East Asian economies need to deepen their integration through a common, comprehensive strategy as expectations grow that they will lead global growth in coming years, said the visiting top official of the Association of Southeast Asian Nations.
And Japan has a key role to play to ensure “better connectivity” among the diverse economies of East Asia — both in terms of infrastructure investment and improving the region’s institutional framework, ASEAN Secretary General Surin Pitsuwan said.
Surin was speaking at a seminar in Tokyo on Thursday organized by the Japan Business Federation (Nippon Keidanren) and the Keizai Koho Center.
While East Asian economies have been growing and integrating rapidly for decades through cross-border production networks, “the evolution of the global community has come to a point where individual strategies, individual approaches and individual initiatives are no longer adequate as far as economic cooperation and integration are concerned,” said the former Thai foreign minister.
Under the auspices of the East Asia Summit last year, a study has been launched to create the Comprehensive Asian Development Plan, which aims to “make sure that the 16 economies (that take part in the East Asia Summit) — with a 3.2 billion total population, and combined gross domestic product and trade volume (that accounts for) more than half the world total — will be better integrated,” Surin said.
The Jakarta-based Economic Research Institute for ASEAN and East Asia is now finalizing a draft blueprint for financial and economic integration of East Asia, especially in the area of infrastructure development and connectivity, he said.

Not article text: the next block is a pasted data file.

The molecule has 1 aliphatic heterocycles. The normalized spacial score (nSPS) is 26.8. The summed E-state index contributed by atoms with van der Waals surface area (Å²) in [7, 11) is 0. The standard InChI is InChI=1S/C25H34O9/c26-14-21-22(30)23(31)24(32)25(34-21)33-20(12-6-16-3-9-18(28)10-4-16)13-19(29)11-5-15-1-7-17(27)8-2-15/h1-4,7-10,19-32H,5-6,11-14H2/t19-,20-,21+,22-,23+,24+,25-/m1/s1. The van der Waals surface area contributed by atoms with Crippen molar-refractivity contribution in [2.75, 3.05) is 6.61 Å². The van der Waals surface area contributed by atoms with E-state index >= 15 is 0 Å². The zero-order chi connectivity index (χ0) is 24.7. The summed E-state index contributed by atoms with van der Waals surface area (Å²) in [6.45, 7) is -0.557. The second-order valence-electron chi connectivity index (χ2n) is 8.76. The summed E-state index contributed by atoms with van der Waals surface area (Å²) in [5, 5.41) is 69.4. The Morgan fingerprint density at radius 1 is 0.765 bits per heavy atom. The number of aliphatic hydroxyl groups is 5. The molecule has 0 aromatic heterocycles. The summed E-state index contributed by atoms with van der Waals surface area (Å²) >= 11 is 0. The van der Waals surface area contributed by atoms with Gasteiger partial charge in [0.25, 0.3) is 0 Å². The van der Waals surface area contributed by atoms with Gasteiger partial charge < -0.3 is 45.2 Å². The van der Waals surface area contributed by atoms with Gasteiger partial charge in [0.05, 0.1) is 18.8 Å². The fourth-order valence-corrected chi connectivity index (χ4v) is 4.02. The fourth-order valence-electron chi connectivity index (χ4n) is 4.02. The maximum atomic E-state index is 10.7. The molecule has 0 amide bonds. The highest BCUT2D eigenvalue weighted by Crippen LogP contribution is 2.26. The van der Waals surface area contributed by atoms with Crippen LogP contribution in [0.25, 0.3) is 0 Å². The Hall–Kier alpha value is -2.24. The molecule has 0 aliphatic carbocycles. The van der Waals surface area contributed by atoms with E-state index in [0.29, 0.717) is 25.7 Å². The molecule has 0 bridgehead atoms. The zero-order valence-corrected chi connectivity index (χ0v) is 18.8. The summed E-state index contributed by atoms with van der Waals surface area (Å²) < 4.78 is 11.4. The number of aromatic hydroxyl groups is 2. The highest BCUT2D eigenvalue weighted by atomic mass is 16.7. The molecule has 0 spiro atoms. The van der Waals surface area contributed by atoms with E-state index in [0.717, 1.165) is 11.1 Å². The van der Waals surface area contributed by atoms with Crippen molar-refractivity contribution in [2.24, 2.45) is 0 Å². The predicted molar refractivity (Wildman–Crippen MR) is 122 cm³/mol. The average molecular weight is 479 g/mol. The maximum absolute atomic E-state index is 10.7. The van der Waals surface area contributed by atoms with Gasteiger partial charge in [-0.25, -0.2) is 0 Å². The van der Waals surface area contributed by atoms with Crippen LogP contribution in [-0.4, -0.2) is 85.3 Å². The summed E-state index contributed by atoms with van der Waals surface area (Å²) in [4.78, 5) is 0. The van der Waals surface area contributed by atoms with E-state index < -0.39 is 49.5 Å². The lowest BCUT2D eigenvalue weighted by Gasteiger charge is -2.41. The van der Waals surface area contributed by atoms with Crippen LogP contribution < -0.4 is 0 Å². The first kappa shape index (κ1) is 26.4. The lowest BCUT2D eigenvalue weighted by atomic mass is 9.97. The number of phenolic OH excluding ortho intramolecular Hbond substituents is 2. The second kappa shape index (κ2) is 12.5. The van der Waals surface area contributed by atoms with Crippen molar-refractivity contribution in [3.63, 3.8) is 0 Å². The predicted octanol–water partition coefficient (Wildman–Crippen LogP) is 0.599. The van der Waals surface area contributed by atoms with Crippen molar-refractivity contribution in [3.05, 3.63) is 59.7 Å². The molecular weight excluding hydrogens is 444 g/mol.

Even though East Asia has recovered from the 2008-2009 global crisis faster than the rest of the world and is forecast to achieve higher growth this year, the region still lacks a “strategy common to all” its economies to ensure sustained growth, Surin said. Such efforts will lead to “creating a road map” for building an East Asian community, he added.
A community, he said, “will not emerge without connectivity.” And Japan is urged to play a key role in improving connectivity among the region’s economies through investment in transport, telecommunications and financial infrastructure, as well as through institutional efforts to facilitate regional trade, he added.
The research institute is looking into more than 600 such infrastructure projects in the region, which are estimated to cost $240 billion, Surin said. Governments alone cannot make all the investments, and Japanese businesses are urged to invest and “prepare the ground for us to make sure that we can make the 3 billion East Asian consumers into a strong market,” he noted.
Surin stressed that Asia’s robust growth “means employment for Japan, income for Japanese companies and GDP growth for Japan.” Every dollar of GDP increase for ASEAN, for example, “represents 6 cents worth of Japanese exports” to the bloc, he said.
And the rapidly growing ranks of middle-class consumers in Southeast Asia offer a big market for Japanese businesses and “potential for Japanese investments and services,” he added.